Clifford M. Will

University of Florida


Primary Section: 13, Physics
Secondary Section: 12, Astronomy
Membership Type: Member (elected 2007)

Biosketch

Clifford Will is Distinguished Professor of Physics at the University of Florida, Chercheur Associé at the Institut d'Astrophysique de Paris, and the James S. McDonnell Professor of Space Sciences Emeritus at Washington University in St. Louis. He received a BSc in Applied Mathematics and Theoretical Physics from McMaster University (Canada) in 1968 and a PhD in Physics from Caltech in 1971. He was an Enrico Fermi Postdoctoral Fellow at the University of Chicago, 1972–1974; Assistant Professor of Physics at Stanford University, 1974–1981; Associate then Full Professor of Physics at Washington University, 1981-2005 and McDonnell Professor, 2005 - 2012. He served as Department Chair from 1991–2002. In 2012 he moved to the University of Florida. He was elected to the NAS in 2007, and is a Fellow of the American Physical Society, 1989; the American Academy of Arts and Sciences, 2002; and the International Society on General Relativity and Gravitation, 2016. Selected honors include: Distinguished Alumnus in the Sciences, McMaster University, 1996; Honorary Doctorate, University of Guelph, Canada, 2013; Albert Einstein Medal, 2019; Einstein Prize, American Physical Society, 2021.

Research Interests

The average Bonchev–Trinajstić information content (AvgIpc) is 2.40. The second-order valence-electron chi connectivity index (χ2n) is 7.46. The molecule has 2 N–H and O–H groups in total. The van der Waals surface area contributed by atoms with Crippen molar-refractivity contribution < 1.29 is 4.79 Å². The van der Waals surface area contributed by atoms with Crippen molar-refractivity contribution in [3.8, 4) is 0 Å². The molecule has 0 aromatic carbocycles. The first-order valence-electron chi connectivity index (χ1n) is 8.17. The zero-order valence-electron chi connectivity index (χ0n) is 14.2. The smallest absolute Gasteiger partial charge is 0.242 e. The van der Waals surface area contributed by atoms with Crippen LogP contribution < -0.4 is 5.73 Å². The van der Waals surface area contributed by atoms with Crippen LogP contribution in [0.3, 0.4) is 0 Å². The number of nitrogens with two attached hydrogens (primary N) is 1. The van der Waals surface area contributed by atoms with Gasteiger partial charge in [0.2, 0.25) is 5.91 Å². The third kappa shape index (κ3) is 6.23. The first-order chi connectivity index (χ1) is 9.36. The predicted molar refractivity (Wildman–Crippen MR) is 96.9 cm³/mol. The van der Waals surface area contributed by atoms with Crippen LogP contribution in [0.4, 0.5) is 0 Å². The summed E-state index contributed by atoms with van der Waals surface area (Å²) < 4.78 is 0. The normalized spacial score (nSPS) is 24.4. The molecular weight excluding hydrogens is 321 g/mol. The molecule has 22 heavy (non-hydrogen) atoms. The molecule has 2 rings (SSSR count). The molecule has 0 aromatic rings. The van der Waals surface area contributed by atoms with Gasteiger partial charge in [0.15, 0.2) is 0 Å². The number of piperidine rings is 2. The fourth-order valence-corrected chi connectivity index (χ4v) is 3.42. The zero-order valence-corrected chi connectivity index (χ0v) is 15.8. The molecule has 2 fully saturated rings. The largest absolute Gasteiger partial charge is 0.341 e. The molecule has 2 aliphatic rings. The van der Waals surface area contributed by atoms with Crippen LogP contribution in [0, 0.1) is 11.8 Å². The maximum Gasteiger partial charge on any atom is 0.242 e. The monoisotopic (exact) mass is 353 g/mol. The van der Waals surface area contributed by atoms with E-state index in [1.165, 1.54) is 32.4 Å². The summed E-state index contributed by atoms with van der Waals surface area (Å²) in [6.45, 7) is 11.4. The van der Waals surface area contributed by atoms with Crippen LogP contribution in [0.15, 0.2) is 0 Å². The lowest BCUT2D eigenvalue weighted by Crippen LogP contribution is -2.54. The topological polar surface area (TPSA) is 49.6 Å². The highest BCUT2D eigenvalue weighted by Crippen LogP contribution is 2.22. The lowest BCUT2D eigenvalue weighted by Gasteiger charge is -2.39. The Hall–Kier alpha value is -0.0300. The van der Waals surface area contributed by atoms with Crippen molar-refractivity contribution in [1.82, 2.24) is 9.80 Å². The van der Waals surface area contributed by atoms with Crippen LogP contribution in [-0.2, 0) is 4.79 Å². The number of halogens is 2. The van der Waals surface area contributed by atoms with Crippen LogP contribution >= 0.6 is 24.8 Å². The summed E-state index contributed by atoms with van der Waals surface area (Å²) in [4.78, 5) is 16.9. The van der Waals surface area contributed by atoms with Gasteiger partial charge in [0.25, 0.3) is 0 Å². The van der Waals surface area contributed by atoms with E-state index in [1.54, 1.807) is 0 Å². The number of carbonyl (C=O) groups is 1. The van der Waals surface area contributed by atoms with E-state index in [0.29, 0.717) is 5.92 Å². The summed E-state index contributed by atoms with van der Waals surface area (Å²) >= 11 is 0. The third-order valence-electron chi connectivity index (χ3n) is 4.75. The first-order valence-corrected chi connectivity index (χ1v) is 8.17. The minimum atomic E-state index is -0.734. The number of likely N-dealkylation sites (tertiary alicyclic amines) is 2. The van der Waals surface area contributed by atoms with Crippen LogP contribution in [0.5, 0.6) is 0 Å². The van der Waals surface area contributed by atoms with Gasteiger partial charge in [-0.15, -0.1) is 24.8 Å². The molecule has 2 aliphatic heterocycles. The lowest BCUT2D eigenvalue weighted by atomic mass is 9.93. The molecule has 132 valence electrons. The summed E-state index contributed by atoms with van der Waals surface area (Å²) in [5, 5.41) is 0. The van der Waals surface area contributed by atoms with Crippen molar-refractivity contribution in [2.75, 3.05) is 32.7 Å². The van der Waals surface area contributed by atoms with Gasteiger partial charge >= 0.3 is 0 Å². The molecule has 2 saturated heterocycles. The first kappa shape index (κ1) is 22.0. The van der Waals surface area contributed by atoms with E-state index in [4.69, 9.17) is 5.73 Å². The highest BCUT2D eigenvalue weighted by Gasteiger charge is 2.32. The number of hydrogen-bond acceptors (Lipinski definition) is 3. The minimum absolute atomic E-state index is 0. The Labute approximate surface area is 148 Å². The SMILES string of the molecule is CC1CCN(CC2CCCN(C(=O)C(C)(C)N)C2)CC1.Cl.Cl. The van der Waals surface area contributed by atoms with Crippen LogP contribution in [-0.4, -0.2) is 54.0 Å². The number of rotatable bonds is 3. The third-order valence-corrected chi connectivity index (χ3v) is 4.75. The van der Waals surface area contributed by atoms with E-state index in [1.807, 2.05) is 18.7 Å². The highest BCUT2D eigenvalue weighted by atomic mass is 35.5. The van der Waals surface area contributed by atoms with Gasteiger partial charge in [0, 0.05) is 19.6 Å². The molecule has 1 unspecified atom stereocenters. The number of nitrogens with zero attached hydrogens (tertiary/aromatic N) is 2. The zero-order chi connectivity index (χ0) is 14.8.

Clifford Will studies the observable aspects and testable predictions of Einstein's general theory of relativity. He has long been engaged in developing theoretical frameworks for studying tests of general relativity in the solar system and in binary pulsars. More recently he has focused on testing Einstein's theory in the dynamical strong-field regime, particularly using gravitational waves. His group helped pioneer the calculation of the gravitational radiation signal from inspiralling and merging binary systems of compact objects (neutron stars or black holes) using the "post-Newtonian" approximation to general relativity. The "template'' gravitational waveforms that were developed played a role in the detections of gravitational radiation by the ground-based laser interferometer observatories LIGO and Virgo beginning in 2015. He has also proposed ways to test alternatives to standard general relativity using gravitational waves. He studies ways to test Einstein's theory in the strong-field regime near black holes, in particular by studying stars revolving around the massive black hole in the center of the Milky way. Another research interest is the long-term effects of general relativity in the orbits of bodies in many-body systems, such as star clusters surrounding massive black holes, and in hierarchical three-body systems.

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